Of this experience, he writes, “Sometimes a man will take great risks, particularly in times of war, high water, fire and sickness. […] We never know what we will do until we get into a tight place.” (p. 60) This profound statement resonated with me because it speaks to the resilient nature of human beings. Furthermore, risking his own life to visit patients is just one example of Dr. Still’s dedication to his life’s work.

Establishing his osteopathic philosophy

After the conclusion of the Civil War, Dr. Still grew more and more disgruntled with the conventional medical treatments of the day. Many of these treatments, such as bleeding and giving patients arsenic, made patients sicker than they had been before seeking medical care.

When three of his children died of spinal meningitis, Dr. Still “decided then that God was not a guessing God, but a God of truth. And all His works, spiritual and material, are harmonious. His law of animal life is absolute. So wise a God had certainly placed the remedy within the material house in which the spirit of life dwells.” (p. 88) Thus, the science of osteopathic medicine was developed, following Dr. Still’s belief that the human body is like a machine and often has the ability to heal itself without drugs.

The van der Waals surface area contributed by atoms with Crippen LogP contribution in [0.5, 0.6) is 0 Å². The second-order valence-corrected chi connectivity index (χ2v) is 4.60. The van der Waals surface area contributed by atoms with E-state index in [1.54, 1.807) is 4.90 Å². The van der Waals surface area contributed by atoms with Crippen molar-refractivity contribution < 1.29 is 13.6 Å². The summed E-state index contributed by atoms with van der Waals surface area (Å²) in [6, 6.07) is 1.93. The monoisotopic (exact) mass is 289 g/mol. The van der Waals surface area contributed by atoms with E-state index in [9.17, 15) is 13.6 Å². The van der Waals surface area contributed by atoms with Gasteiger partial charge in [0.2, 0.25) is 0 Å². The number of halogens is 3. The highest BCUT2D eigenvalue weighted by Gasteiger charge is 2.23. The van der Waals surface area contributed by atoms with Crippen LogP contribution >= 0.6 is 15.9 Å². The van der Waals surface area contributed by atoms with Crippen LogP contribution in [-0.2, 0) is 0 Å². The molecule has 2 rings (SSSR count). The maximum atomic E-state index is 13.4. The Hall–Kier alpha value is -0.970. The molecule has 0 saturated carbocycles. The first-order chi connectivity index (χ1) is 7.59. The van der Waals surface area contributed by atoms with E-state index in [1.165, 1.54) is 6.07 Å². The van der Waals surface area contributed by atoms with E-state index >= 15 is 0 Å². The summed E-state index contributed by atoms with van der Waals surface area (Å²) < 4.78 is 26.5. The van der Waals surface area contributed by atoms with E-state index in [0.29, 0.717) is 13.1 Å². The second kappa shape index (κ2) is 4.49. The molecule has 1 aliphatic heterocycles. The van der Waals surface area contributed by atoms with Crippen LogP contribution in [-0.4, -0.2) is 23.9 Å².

His dedication to osteopathic medicine is seen time and time again, especially as Dr. Still shares the obstacles he frequently encountered while trying to introduce the world to it. He says that he was referred to as “a good doctor, a faithful legislator, a sober, sound and loyal man abounding with truth and justice, and a heart full of love to all,” but after proclaiming the merits of osteopathic medicine, “all [his] good character was at once gone.” (p. 97) He was refused the opportunity to speak about osteopathic medicine at Baldwin University, an institute that he had helped build prior to opening his own school.